Since the banks had no skin in the game, they made more and more ridiculous loans – and hid the fact that the loans were toxic by having completely inaccurate ratings slapped onto the mortgage-backed securities. All this was bad enough, but some banks, like Goldman Sachs, actually sold these worthless securities to their customers, while using financial instruments called synthetic collateralized debt obligations that were structured in such a way that, when the securities went belly-up, Goldman Sachs would actually turn a profit on that failure. They were making financial bets against their own customers.

    This is only one small part of the picture of de-regulation – the latest piece of evidence that the market can't regulate itself – which links up to the disaster of the de-regulation of the energy sector in California in the 90s, the Savings and Loan crisis in the 80s – all the way back to the robber barons and the great crash of 1929.

    You can certainly argue that current tax policy increases income inequality, and that de-regulation was a crucial element in the implosion of the US economy, without having to argue that capitalism should be done away with, and all corporations are evil. There's a tendency, in waging an argument, to winnow things down into ridiculous binary thinking that makes us choose: all corporations must be bad, or all corporations must be good. Or in a case where police clash with protestors: all police are either righteous upholders of authority, or all police are jackbooted thugs. All protestors are heroic free speech saints, or all protestors are self-involved hypocrites.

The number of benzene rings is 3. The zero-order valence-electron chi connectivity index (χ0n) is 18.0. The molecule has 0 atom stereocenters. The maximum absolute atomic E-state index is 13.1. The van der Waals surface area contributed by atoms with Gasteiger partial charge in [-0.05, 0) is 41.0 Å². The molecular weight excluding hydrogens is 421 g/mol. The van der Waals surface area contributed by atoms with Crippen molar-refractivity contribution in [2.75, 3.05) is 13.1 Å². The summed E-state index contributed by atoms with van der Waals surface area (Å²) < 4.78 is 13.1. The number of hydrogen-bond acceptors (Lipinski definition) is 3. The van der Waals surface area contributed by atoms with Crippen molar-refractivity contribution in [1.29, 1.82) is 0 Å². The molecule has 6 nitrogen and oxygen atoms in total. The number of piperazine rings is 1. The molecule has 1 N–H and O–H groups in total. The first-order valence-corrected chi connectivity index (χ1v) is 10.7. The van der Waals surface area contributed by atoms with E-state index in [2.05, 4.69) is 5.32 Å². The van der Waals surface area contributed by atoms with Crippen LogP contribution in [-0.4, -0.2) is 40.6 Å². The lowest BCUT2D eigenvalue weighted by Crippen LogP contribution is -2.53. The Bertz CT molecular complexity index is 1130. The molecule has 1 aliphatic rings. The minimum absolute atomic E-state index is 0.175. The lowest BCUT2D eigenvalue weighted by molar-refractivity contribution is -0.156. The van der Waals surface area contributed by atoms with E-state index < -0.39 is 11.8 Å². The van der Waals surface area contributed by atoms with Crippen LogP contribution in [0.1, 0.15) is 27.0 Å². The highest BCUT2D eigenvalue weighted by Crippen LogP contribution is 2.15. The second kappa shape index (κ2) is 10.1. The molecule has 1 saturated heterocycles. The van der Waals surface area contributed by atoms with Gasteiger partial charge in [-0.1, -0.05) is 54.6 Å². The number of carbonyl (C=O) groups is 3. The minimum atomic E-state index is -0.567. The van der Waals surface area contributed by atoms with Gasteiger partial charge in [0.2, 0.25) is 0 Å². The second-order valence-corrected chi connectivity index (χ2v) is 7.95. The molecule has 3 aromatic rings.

The more crucial question – rather than painting things in broad either/or strokes – is, I think: what allows us to distinguish the good from the bad (whether we're discussing corporations, the police, or protestors), and what sorts of institutional structures are in place to ensure the good are rewarded and the bad are punished, rather than the other way around? If people address this as the crucial question to answer, policies can change, and situations can be transformed for the better – rather than having things remain deadlocked into conflicts where people are just shouting past each other, convinced that their side can do no wrong, and the other side can do no right.

  3. Last piece – I promise –